* Why do so many men perceive a WiL issue (even if they can't agree on the root causes)?
* Why is it easier to accept there's an issue if a man stands up first to validate it?

It's the last one that fascinates me.

Men - I'm asking you to speak out and tell the women you know if you see that we still have a way to go on WiL issues. By all means validate the concerns! :-) Acknowledge the irony of the fact that, as a man, you're standing up to verify that women need to stand up... but nothing can change in isolation and we need the entire community to join the conversation.

Friday, May 7, 2010

Women and the economy

There's a growing body of evidence that if you empower women for change – economic change – the first thing they do is educate their children.

There's so many good things about that, I don't know where to begin.

I'm excited by how quickly the world is embracing and understanding the need to have us at the table - no matter how big or small that table is.

Recently, it was announced that before the June G20 Summit, women from the world's 20 leading economies will hold a "G(irls)20 summit" highlighting women's contributions to global economic prosperity.

And young women, not just us 'seasoned' folks, are asked to the table.

Every daughter we educate makes the world that much better. Every child to whom offer opportunity, brings us all opportunity. My International Woman's Day wish is that much more real.

Wednesday, May 5, 2010

Men and Women: Networking

I've been participating in a spirited discussion on LinkedIn which is titled: "Are women reluctant to network with men?" (If you want to wade in, you must be a member of the Canadian Women in Communication group.)

Below is my posted comment regarding not getting hung up on gender as the core issue but defining how we network at all!

...that part of the larger discussion is also debating the validity of constantly looking 'up' for inspiration and sponsorship (where do the really sr. folk look? lol) We need to look outward and across as well. So it's not just men on's about looking at how we define 'top'.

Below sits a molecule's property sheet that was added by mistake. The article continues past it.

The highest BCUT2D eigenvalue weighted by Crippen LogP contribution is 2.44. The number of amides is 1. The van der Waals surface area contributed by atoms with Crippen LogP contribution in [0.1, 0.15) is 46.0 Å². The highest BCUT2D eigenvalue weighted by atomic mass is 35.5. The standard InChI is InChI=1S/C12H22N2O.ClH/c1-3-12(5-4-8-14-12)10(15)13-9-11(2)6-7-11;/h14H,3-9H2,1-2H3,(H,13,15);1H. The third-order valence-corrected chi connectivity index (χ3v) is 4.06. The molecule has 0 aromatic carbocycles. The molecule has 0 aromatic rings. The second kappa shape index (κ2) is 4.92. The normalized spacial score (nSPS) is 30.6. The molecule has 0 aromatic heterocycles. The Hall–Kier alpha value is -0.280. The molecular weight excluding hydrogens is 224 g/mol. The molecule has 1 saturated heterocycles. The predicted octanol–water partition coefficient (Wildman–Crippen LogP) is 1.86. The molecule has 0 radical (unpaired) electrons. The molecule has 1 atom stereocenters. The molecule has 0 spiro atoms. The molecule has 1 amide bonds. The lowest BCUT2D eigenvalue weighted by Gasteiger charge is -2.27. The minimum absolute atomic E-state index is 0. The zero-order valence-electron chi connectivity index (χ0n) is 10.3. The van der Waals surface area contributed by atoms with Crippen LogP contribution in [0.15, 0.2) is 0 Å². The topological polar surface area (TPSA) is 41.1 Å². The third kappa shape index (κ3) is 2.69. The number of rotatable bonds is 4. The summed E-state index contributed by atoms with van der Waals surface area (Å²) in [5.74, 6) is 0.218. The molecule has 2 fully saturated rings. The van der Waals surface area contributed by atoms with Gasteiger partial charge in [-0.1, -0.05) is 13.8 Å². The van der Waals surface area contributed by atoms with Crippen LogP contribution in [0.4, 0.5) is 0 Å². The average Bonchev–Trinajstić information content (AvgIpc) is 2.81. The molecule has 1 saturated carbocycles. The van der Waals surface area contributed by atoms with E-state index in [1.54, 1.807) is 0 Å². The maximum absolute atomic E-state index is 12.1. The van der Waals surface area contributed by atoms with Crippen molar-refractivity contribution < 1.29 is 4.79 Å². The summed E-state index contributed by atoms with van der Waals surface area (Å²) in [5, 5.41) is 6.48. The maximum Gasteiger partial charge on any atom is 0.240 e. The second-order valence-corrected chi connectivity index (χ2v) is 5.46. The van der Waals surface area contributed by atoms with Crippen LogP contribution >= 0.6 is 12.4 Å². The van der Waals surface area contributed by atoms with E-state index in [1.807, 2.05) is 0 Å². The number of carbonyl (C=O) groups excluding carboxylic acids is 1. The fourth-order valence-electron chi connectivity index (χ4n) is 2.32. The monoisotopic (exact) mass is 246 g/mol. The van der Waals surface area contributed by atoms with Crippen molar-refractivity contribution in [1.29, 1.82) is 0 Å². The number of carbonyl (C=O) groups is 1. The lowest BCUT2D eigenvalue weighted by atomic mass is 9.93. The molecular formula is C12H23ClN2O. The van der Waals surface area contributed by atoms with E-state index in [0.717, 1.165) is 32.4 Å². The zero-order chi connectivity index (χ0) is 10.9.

Women are terrific at building tables of peers and creating shared success. We're natural collaborators. So collaboration across gender, race, disability etc. should be a given in the quest for ideas/knowledge/inspiration.

Sometime we'll need a space where we get together and ask - what are the challenges unique to women (etc.)? Sometimes we need to acknowledge the world is diverse and we need everyone's input. Acknowledging which one is being offered at a particular event is how folks decide if participation is for them. There's no one answer - but you do only run one event at a time.

But first - let's get the issue of 'power' not just at the speakers' table...but also on the floor. Looking outward, across, up and - yes - 'down' because that's a true community.

Monday, May 3, 2010

Networking Event May 19 Toronto

Life is collaborative. We come together in changing roles and learn from each other all the time. By this definition, networking happens constantly - not as a single event – but as a process.

If you are planning to be in Toronto May 19, please consider joining me and other like-minded folks as we continue our exploration of building community with peers, mentors and terrific people. We have a few places still remaining.

Wednesday May 19, 2010
4:30 – 6:30pm

Leave me a comment, send me an email... I'll send you the details.